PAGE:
Religious stereotypes bring down society

Four men accused a very prominent Atlanta-based pastor of sexual coercion last month.

The accusations around Bishop Eddie Long caused tumult between religious and non-religious people. But with many people’s “well this is what I think” and “personally, I feel like” perspectives, new accusations have arisen.

Allow me to introduce the newly accused “Black church” and the allegations: homophobia and operating on homosexuality bashing and negative attitudes.

Many people have declared that this incident should force “Black churches” to deal with their homophobia and negative attitude toward homosexuals.

Long, pastor of New Birth Missionary Baptist Church, has openly spoken out against homosexuality. In the eyes of those who believe the accusations, this is a major contradiction. So now that a pastor, clearly against homosexuality, may in fact be a homosexual, his church and all others like his needs to reverse their thinking.

This should be a wake-up call to “Black churches” right? Wrong.

The claims of homophobia and negative perceptions of the gay and lesbian community pertaining to the “Black church” could not be further from the truth. Even the term “Black church”, which, according to The Christian Science Monitor, is used inaccurately by Long’s critics.

There is no such thing as a “Black church” just as there are not Caucasian, Mexican, or Asian churches. It is true that in most cases the ethnicity of the pastor is largely represented in his or her members, but no congregation is 100 percent one race.

According to the Pew Research Center, 85 percent of African-Americans feel that religion is very important to their daily lives. A large majority of African-Americans are Christians, especially of the Baptist denomination as is Long’s church in Georgia. Christianity, though at times this varies between denominations, is largely grounded in the Bible, which opposes, in many scriptures, homosexuality as well as numerous other acts such as bestiality, drunkenness and covetousness.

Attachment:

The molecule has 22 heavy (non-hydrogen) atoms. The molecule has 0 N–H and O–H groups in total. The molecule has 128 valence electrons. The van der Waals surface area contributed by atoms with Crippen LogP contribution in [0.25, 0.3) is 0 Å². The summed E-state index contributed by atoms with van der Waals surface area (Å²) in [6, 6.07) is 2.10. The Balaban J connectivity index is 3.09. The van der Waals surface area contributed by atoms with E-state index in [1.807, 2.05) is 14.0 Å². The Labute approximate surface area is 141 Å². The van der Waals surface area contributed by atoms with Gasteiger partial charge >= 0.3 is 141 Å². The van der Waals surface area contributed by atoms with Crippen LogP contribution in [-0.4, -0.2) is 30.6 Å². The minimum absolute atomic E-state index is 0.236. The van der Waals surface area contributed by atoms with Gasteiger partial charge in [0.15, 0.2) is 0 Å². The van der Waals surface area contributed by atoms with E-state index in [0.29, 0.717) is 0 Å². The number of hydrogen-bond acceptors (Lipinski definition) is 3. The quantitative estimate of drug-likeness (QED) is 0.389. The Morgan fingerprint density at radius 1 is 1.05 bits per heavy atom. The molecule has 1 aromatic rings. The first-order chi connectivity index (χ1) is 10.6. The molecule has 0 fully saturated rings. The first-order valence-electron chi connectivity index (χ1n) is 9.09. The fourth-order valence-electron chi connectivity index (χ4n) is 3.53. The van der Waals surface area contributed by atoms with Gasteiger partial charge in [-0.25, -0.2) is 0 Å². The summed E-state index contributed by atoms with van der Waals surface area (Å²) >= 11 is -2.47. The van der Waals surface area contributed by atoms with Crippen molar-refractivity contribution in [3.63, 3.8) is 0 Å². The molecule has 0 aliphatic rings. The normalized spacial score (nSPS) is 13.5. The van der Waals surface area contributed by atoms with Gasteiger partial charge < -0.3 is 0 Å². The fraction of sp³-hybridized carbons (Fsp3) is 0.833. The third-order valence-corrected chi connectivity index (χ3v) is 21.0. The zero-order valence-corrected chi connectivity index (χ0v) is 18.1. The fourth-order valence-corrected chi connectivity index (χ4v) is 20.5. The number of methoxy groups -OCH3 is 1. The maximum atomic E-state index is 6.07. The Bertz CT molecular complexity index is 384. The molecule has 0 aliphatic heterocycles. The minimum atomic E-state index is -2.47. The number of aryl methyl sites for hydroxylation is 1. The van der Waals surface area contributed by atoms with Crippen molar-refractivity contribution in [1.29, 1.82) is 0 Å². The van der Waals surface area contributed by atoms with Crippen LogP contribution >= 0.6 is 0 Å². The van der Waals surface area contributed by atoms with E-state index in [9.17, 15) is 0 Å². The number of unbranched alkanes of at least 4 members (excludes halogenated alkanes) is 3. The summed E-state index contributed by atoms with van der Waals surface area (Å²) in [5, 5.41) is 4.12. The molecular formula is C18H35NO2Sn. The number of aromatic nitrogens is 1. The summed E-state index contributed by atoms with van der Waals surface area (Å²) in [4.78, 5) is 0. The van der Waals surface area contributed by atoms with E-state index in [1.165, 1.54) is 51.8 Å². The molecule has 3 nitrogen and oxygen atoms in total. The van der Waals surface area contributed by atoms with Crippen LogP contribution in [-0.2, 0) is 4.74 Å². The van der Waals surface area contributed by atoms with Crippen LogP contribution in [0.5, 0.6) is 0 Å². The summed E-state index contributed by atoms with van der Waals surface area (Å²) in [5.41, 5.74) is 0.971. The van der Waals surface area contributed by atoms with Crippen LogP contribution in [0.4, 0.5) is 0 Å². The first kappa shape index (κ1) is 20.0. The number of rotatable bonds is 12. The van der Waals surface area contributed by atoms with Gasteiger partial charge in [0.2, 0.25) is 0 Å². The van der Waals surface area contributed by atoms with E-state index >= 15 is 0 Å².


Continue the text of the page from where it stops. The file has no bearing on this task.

According to the Pew Research Center, 62 percent of African-Americans oppose same-sex marriage. The Bible that Christians follow states that marriage is between a man and a woman only.

Now, Merriam Webster defines homophobia as irrational fear of, aversion to, or discrimination against homosexuality or homosexuals. African-American Christians do not run and hide when they see a gay couple or get goose bumps and become frightened at the thought of interacting with someone who is a homosexual. Nor do all Black clergy teach hatred or dislike of those who choose alternative lifestyles; they teach to love everyone even if you do not agree with his or her sexual orientation. These people are merely practicing their faith and what they believe, as do all other religions. It has nothing to do with fear or a negative mindset; it is simply obedience.

Concluding that certain religions are homophobic or express negative attitudes about homosexuality is nothing short of a stereotype.

Haven’t we all seen the pain and destruction stereotypes cause? Pointing the finger at religious practices and beliefs is the same way people point the finger at homosexuals, women, minorities and every other group working so hard for equality. Telling a person, group, or organization “you are this” and “you are that” and making generalizations that are not true weakens us as a society.

Unfortunately, we will all experience the unpleasant effects of stereotyping at some point. Let’s make an effort to be one less cause.

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